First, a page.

“When athletes grow, especially through substantial growth spurts, they’re substantially different bodies.  And not all parts of the bodies grow the same.”

You can actually have athletes whose varied movements are different because of a growing pattern and a growth spurt, making them either less flexible or more flexible in a way that they never were before, changing the leverages.  So that needs to be accounted for.  And then after those variations like the body type, the training history, and the injury history, then we also get into strengths and weaknesses.

Strengths and Weaknesses

A lot of times, these will be tied back to the goals because, very often, people’s goals are going to be based on their strengths and their weaknesses.  But how are you actually targeting the specific strengths and weaknesses?  The typical way of thinking is to turn your weaknesses into your strengths.  Sometimes that works, but sometimes it’s impossible.  Sometimes, that’s actually a great idea but not exactly how it works.

You want to make the weaknesses STRONG ENOUGH. But if your strengths are what make you good, increasing your strengths will take you from good to great to downright unstoppable. 

Likes and Dislikes

And then, at the end, are the likes and dislikes.  If everything else can be prioritized and targeted, and we can also do it in a way which is going to match what a person likes versus avoiding what they don’t like, then that will only make their training even better.  If an athlete or a client overall enjoys what they’re doing, they are just going to automatically get better results from their training.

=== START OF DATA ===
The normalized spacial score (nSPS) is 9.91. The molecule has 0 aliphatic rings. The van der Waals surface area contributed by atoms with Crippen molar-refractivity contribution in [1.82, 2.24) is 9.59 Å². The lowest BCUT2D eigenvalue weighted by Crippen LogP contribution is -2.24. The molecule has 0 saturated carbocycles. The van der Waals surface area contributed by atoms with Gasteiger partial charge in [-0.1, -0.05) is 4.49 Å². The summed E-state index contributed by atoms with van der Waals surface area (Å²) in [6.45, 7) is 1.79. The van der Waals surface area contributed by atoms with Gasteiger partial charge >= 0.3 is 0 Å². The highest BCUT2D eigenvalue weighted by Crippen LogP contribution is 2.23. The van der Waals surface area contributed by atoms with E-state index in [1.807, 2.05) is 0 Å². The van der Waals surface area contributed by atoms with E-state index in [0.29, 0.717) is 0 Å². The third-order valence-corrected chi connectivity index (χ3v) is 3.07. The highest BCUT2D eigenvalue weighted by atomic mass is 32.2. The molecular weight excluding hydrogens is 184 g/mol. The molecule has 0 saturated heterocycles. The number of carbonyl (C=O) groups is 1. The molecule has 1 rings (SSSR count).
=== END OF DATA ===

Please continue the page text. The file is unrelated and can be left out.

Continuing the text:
For example, let’s say you hate “running”.  That’s a REAL common one!  Yet a lot of people training for better fitness or to get in better shape assume they “have” to run. Not only for fitness – a lot of athletes assume they have to run!  Yet there are many different ways to increase fitness and conditioning, and there’s a good chance your sport doesn’t actually spend as much time running as you think it does.  However, if your sport IS a sport with a lot of running, like say soccer, then you’re getting on our Force Treadmill no matter what.  And we’ll laugh and enjoy watching your pain and suffering the entire way through (maybe), because it’s for your own good.

What’s important to us and that’s what it’s ultimately about, is making training a part of your life that you actually enjoy, not just the results but ultimately enjoy the process and the journey.  So true individualization takes all of this into account.  True individualization makes sure that your needs are being met and you are being optimized as an individual, and then if you are part of a team, or even just your family at home, the more successful that your training is and the more confident you become from it, then the more unstoppable of a team member you will become and you will have a greater effect on everybody else around you.